Meeting Kanha’s Barasingha Deer
This article appeared on National Geographic Traveller’s website on Setpember 23, 2018. To read the article there, click here.
The sun is starting to set over Kanha National Park. We weave through the forest, tall sal trees lining roads covered in crunchy orange leaves. We’re within a kilometre of the Mukki Gate when my guide, Raj, points out a barasingha family standing beside a water hole, the sun striking the swamp deers’ golden backs. Suddenly, a doe bounds towards the water and wades in so deep she’s practically swimming. The others follow one by one, a fawn hesitating at the water’s edge before taking the plunge. This park may be a hotspot for tigers, but it’s also famed for its barasinghas, and since I’ve arrived guests and guides alike have been talking about how numbers of the endangered deer are rising.
I grew up in Central Texas, where white-tailed deer are so prolific I became immune to their elegance. It never occurred to me that I’d get my camera out for deer, particularly when visiting a country that boasts big cats. But barasinghas are special; males are adorned with enviable horns — the animal’s name means ‘12-horned’ in Hindi, although some antlers possess 15 points. More importantly, the southern subspecies only lives in Kanha. Barasinghas nearly became extinct in the 1960s, but conservation efforts brought them back from the brink.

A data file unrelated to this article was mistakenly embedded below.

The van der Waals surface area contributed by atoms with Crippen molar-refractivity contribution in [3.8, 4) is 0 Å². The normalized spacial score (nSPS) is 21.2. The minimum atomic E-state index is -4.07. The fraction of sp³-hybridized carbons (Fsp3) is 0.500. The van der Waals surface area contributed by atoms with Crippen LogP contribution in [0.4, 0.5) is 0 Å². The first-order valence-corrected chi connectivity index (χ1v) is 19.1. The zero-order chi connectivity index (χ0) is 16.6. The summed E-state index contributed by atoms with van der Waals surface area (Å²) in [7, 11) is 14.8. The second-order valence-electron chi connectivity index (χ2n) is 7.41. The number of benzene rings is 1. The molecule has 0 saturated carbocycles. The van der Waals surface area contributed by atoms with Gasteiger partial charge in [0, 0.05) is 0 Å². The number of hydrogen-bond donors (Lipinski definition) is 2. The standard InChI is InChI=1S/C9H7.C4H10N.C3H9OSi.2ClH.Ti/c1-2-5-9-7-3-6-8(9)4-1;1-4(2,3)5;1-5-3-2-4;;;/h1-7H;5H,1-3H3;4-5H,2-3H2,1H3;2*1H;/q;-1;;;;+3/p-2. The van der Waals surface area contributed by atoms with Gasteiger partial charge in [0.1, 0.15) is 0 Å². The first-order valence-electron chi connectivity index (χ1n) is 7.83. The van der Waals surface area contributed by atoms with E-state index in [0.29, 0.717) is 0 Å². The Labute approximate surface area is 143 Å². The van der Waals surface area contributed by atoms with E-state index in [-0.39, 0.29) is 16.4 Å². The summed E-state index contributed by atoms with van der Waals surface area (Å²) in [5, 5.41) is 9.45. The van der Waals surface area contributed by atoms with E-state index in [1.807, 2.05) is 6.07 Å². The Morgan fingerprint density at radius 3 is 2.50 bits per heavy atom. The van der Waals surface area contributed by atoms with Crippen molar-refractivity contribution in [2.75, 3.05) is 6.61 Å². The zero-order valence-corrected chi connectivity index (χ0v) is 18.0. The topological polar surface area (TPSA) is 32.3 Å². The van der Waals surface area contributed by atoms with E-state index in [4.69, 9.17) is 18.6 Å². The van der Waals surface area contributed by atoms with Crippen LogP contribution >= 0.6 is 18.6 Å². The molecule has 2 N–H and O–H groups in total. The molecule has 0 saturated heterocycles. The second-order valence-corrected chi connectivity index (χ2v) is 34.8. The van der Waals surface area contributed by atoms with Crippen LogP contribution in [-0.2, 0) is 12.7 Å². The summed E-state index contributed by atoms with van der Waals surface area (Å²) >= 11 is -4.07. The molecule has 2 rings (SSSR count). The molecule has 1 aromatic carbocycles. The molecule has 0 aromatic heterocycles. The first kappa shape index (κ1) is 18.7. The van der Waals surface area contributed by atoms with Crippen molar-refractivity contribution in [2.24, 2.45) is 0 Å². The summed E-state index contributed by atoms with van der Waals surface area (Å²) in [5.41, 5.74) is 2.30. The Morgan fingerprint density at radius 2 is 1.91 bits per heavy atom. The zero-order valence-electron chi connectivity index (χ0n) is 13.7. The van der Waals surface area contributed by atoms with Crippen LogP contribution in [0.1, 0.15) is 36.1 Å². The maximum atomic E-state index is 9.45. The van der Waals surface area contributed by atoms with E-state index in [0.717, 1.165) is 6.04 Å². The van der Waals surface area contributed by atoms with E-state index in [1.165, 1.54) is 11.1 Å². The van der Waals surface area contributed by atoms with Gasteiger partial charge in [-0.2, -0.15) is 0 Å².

Ranjitsinh Jhala, the former chairman of Wildlife Trust of India, counted just 64 individuals in Kanha in 1967 when he began efforts to protect them. The population had plummeted because of hunting and habitat loss. As communities adopted more intensive forms of agriculture, grasslands became croplands, which decimated barasingha habitat.
“Barasinghas are overly specialised,” says Ranjitsinh. “They only live in grasslands and can’t adapt to forests.” The conservationist was determined to save the barasingha, even if it meant moving tigers out of Kanha. It didn’t come to that; instead, Ranjitsinh’s efforts led the park to stop the practice of leaving bait for tigers — then a popular tactic to guarantee sightings for tourists. Kanha also increased in size, and authorities began relocating villages from Kanha’s centre to its perimeter. These days, no villagers reside in the ‘core zone’. No lodges are permitted there, either. Gradually, the area of grassland increased, helping Kanha’s prized deer to thrive again; 750 individuals now call the park home.
The air is crisp during the next morning’s game drive. At 6.15, the cars at Khatia Gate stream into the park like ants searching for food. We peel off from the others and find ourselves in a meadow. Wrapped in blankets, I scan the landscape for signs of life but see nothing besides the occasional flapping of wings. Raj tells us to look out for barasinghas, and we soon come upon a herd grazing, but the animals have their heads down and their coats blend into the heather.
All morning, I struggle to tell them apart from India’s largest deer, the sambar, which is also facing extinction. Over dinner that evening, my other guide, Mohan, shares some tips: unlike the sambar’s brown coat, the barasingha’s has a red or golden hue and its ears are shaped like leaves. The sambar’s, meanwhile, are rounded, and they’re solitary forest-dwellers, whereas barasingha herds are usually found in grasslands or at water holes.
After dinner, we sit around a crackling fire, and Mohan muses about his favourite time of year. “In October, sugarcane grasses are at their peak, and barasingha stags get new antlers that come in a velvety pink,” he tells me. “Seeing them against the tall grasses is a beautiful sight.”